COVID-19 ‘Long Haulers’ Face Mental Health Challenges

Nov 20, 2020, 6:40 PM | Updated: Feb 10, 2021, 10:34 pm

OGDEN, Utah – If you think COVID-19 is just a physical illness, think again. Utahns trapped in the endless cycle of its long-term side effects are struggling to process what may be permanent limitations and changes to their everyday lives.

Change is scary. Young single mom Jennifer Hunter faces uncertainty daily. She uses a special device called a pulse oximeter to measure her oxygen saturation from home.

“I think that’s probably the hardest part, seeing where you were a few months ago to where you are now,” said Hunter, who lives in Ogden.

Last June, while training for a half marathon, she got COVID-19. She had just run ten miles and was in great shape. Before her test results were even in, the virus put her in the ICU with 30 blood clots in her lungs.

“You wonder if this is the new normal or if you’re ever going to get that old you back,” Hunter said. Five months later, Jennifer still has shortness of breath, fatigue, and low oxygen.

“My sister, not long ago told me I needed to stop being a victim and just get over it, and like, I really wish I could just get over it,” Hunter said.

Dr. Kristin Francis, assistant professor of Psychiatry, University of Utah Neuropsychiatric Institute, said long-term complications from COVID-19 can be depleting.

“A sense of hopelessness, worthlessness, even thoughts of suicide can definitely happen with an abrupt change,” Francis said.

Cutting back to cope is important, she said.

“Just having a sense that that’s okay for now, and that by having a moderation approach to your lifestyle, you can then gradually add those things back in over time,” she said.

Saralee Johnston, a mother of two sons who lives in Salt Lake City, has been sick for eight months post-COVID-19. She quit her job in the biomedical field to manage her erratic heart rate and periodic blindness. “I start to doubt myself and think maybe I’m just a little crazy. Maybe I’m paranoid. That’s been a disturbing thing… how much it’s made me doubt myself.”

Joining support groups and practicing mindfulness are key, Francis said.

“To be able to experience the moment to let go of a lot of the stress and anxiety that’s weighing them down, and to live in the present,” she said.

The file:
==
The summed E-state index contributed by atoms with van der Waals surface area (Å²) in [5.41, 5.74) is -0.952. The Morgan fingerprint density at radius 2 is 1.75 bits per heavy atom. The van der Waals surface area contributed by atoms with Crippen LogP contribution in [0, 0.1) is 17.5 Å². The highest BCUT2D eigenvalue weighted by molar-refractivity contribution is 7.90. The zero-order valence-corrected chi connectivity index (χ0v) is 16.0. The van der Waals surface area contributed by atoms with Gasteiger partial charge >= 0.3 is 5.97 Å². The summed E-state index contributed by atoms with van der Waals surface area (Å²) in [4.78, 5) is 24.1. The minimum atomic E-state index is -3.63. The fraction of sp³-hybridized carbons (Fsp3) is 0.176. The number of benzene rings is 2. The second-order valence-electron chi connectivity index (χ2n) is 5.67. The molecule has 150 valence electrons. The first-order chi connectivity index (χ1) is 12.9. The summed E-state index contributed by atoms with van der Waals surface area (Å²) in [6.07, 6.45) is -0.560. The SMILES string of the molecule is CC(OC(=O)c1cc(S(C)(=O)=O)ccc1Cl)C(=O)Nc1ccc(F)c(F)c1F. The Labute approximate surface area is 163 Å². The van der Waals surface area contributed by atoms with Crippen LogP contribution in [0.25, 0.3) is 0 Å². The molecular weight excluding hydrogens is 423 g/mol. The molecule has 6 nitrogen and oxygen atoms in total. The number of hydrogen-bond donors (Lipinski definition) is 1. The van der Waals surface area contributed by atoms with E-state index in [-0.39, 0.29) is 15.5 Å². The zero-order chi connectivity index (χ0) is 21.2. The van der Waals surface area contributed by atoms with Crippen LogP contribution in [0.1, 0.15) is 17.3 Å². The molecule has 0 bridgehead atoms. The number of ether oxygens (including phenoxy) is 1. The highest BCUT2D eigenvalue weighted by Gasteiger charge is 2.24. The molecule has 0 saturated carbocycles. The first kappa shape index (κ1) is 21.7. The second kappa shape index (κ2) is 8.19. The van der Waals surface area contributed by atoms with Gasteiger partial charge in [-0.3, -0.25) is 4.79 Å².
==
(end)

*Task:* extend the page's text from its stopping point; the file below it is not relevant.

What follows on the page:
This is Kurt Rowley’s second go-round with post-viral illness, after contracting H3N2 in the 90s. This time his long-term complications are from COVID-19. “It looks a lot like a mental illness to have this but it’s definitely not because treating it like a mental illness doesn’t work,” said Rowley, who lives in Syracuse. “There are biomarkers that prove it’s not a mental illness.”

Experts recommend COVID-19 “long haulers” are direct with loved ones about their needs. She recommends setting boundaries and saying something like, “‘It’s not helpful. It’s hurtful for me. And it’s not, it’s not supportive in the way that I need,’” Francis said.

Francis recommends people with long term complications set realistic expectations for themselves, follow a schedule, pay attention to sleeping and eating regularly, and practice self-care.

Caregiver fatigue, when those helping long haulers are fizzling out and too tired to help anymore, creates an added challenge. Francis recommends watching for signs of irritability, short answers, and unavailability.

“I think it’s okay to point those things out and to also make sure that they’re getting the breaks and support that they need,” Francis said. “Rotating caregivers is really helpful, especially with someone who is experiencing some of those long hauler symptoms.”

Allowing others to step in will lighten caregivers’ load and lessen fatigue.

“That is a gift that you give them and it, you know, gives it back to you,” she said.

Francis said it all comes down to vulnerability. By letting people in, and being clear about your needs, relationships can strengthen while the person suffering long-term COVID-19 complications heals.

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COVID-19 ‘Long Haulers’ Face Mental Health Challenges